Sound judgment, whether inside the courtroom or out, is always the unswerving bodyguard that must accompany top judges. It may have been missing from Justice Thomas for some time.
When the United States Supreme Court ordered a stop to the recount in the 2000 presidential election in its momentous five to four decision, it handed George W. Bush the keys to the White House. It was an astonishing intervention in the democratic process unseen in the history of the nation. The second shoe in that controversial period dropped this week with the release of the autobiography of Justice Clarence Thomas, who was among the majority in Bush v. Gore. In his book, and in a related interview on 60 Minutes, the justice paints a picture that others, especially in the Democratic party in 1991, were out to get him in a way that makes Richard Nixon look like a model of moderation and tolerance. His hostility still is chilling in its depth and emotion.
Here is an excerpt from the 60 Minutes interview:
“This is a circus. It’s a national disgrace,” he said during the hearing. “It is a high-tech lynching for uppity blacks who in any way deign to think for themselves and it is a message that unless you kowtow to an old order you will be lynched, destroyed, caricatured by a committee of the U.S. Senate rather than hung from a tree.”
“Why did you use that language? Why a high-tech lynching?” Kroft asks.
“If someone just wantonly tries to destroy you, if somebody comes in and drags you out of your house and beats the hell out of you. What is it?” the justice replies.
“What do you want people to think about these allegations? What is important…,” Steve Kroft asks.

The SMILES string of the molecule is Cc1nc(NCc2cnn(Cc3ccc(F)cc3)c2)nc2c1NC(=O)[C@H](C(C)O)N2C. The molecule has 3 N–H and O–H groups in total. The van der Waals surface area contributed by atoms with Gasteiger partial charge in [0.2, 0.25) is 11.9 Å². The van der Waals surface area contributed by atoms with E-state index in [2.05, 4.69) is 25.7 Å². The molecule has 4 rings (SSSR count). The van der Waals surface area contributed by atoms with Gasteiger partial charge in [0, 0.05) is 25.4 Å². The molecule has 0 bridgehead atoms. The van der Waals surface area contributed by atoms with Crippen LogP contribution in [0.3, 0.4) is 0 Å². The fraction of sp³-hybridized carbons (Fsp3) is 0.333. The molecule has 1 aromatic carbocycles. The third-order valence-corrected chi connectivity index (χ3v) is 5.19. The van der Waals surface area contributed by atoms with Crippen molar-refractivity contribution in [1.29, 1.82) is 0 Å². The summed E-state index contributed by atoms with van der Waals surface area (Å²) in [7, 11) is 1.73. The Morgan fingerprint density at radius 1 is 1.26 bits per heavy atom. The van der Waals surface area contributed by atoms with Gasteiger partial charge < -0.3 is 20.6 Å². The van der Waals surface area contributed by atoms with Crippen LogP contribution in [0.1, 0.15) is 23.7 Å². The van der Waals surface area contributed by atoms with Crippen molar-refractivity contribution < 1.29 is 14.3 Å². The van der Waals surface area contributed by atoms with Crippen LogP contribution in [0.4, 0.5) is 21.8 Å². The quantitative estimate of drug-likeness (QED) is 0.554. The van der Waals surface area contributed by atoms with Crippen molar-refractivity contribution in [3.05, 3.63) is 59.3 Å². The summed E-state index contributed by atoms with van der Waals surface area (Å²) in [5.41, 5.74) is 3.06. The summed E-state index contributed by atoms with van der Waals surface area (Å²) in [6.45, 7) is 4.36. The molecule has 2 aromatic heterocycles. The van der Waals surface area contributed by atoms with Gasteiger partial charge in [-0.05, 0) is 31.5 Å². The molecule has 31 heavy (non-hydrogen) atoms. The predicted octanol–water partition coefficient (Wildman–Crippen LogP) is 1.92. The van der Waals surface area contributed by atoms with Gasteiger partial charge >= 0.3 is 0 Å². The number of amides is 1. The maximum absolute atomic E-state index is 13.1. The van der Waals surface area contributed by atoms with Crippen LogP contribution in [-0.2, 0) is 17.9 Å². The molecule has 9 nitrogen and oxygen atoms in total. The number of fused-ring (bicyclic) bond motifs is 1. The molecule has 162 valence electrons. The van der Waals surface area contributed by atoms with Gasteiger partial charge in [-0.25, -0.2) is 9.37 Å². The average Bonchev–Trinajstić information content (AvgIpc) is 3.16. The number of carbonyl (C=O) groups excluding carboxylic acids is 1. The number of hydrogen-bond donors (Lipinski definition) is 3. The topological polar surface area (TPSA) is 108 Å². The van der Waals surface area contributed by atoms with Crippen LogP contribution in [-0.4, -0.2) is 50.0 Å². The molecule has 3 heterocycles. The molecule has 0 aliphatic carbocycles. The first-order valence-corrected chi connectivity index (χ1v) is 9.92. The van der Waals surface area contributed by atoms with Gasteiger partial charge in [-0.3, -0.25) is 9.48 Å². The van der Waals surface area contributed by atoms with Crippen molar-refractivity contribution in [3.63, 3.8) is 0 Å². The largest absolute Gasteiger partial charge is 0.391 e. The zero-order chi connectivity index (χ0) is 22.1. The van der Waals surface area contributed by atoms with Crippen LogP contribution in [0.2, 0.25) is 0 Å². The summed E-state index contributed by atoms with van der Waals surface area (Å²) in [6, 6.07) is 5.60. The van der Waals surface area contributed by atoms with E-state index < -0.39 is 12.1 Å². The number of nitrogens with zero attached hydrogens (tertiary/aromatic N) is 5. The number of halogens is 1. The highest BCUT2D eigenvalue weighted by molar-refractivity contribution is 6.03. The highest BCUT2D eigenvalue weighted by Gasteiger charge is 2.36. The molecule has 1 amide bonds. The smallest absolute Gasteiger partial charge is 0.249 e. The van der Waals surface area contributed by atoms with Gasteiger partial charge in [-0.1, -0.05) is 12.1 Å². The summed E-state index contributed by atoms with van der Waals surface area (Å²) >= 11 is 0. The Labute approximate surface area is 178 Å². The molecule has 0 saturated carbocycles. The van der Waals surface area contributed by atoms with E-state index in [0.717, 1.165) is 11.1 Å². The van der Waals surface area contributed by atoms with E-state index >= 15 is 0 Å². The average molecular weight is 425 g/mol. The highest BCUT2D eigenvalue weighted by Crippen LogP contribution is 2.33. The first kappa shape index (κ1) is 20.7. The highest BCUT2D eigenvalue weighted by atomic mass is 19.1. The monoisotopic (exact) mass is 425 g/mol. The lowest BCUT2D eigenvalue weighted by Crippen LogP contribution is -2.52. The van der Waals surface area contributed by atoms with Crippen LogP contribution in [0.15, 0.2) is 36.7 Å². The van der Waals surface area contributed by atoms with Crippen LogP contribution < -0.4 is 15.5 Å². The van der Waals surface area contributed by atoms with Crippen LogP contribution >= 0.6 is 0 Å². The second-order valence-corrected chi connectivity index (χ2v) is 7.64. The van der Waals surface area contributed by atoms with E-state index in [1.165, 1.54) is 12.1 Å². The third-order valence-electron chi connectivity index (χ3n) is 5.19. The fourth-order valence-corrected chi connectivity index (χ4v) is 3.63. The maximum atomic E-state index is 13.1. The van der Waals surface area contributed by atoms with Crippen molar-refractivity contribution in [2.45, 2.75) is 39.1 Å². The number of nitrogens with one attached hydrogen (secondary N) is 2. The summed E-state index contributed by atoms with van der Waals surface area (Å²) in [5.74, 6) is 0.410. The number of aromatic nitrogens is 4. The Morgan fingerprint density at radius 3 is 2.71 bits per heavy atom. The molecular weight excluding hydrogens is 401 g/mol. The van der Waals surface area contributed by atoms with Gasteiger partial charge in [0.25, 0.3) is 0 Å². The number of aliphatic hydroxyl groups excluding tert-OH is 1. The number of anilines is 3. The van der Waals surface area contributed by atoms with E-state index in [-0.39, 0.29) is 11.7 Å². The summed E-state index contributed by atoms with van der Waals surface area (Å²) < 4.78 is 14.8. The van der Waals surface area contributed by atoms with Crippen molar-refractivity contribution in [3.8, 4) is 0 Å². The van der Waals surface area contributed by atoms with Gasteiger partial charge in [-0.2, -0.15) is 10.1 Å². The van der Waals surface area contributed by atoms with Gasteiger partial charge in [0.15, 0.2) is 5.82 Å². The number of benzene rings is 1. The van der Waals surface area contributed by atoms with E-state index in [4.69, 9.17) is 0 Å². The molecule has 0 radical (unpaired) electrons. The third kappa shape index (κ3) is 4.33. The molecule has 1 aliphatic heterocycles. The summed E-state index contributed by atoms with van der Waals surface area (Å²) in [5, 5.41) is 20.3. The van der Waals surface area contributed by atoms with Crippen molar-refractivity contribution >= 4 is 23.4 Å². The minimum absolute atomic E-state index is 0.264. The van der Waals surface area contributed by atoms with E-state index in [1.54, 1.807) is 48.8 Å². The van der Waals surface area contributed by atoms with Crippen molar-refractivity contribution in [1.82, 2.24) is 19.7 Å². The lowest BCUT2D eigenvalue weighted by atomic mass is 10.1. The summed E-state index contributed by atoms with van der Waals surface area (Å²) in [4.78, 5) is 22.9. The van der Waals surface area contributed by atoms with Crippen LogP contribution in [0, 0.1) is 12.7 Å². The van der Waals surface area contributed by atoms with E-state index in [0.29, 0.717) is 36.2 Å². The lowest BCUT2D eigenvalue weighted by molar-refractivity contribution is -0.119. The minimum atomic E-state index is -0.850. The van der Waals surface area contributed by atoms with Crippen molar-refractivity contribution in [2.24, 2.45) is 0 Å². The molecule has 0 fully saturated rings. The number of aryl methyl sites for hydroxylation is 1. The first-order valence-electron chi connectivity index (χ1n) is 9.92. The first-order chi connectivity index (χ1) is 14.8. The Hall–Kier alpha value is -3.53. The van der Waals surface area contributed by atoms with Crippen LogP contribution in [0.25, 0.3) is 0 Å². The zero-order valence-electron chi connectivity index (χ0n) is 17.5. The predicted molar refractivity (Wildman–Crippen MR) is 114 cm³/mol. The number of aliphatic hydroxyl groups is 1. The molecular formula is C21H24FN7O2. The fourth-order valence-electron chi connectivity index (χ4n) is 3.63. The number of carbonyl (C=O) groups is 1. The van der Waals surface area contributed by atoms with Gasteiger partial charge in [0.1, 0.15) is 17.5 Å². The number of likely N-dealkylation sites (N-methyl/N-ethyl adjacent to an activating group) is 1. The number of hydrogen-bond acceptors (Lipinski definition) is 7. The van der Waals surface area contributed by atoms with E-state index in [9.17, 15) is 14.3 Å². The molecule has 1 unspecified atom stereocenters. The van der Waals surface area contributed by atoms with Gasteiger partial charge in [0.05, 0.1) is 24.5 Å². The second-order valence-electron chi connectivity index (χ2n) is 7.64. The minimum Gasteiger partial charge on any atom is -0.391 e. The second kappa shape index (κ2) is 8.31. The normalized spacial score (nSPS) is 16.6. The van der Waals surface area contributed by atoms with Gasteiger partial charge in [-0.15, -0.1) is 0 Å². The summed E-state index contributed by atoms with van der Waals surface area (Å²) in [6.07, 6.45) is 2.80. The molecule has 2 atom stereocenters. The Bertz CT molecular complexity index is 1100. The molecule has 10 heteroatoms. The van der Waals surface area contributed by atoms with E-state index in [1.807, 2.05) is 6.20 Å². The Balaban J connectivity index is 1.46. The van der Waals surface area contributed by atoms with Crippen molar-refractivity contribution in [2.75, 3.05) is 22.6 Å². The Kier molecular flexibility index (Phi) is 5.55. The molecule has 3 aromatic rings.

“I think most well-meaning people understand it for what it was. It was a weapon to destroy me, clear and simple,” Thomas says.
In his book, Thomas writes:
My worst fears had come to pass not in Georgia, but in Washington, D.C., where I was being pursued not by bigots in white robes, but by left-wing zealots draped in flowing sanctimony.
A fine line often separates bitterness from vendetta. Neither is acceptable in a sitting judge of America’s highest court. Why would he be so fixated on this event? Why does he cast his critics in robes of bigotry and tar the ideological left with hatred? What does he really gain be opening old wounds? One can only assume that something within his character makes it impossible for him to get over it. And that is disturbing, because it raises the reasonable apprehension that his personal views may well intrude into his judicial decisions. They may already have.
Americans should not have to worry that judicial deliberations will be tainted by personal agendas or ongoing grudges. They should not have to consider now whether a different Clarence Thomas might also have resulted in a different president in 2000. Did Justice Thomas view Al Gore as one of those “left-wing zealots”? We may never know, but the door to that question was willingly opened wide by the judge himself, not by his critics or voices from his past.
Sound judgment, whether inside the courtroom or out, is always the unswerving bodyguard that must accompany top judges. It would take a man of extraordinarily poor judgment to have made the remarks and reignited the controversy in the way that Clarence Thomas did, which is why the injudicious and ill-advised conduct of the 106th Associate Justice of the Supreme Court is our choice for the Outrage of the Week.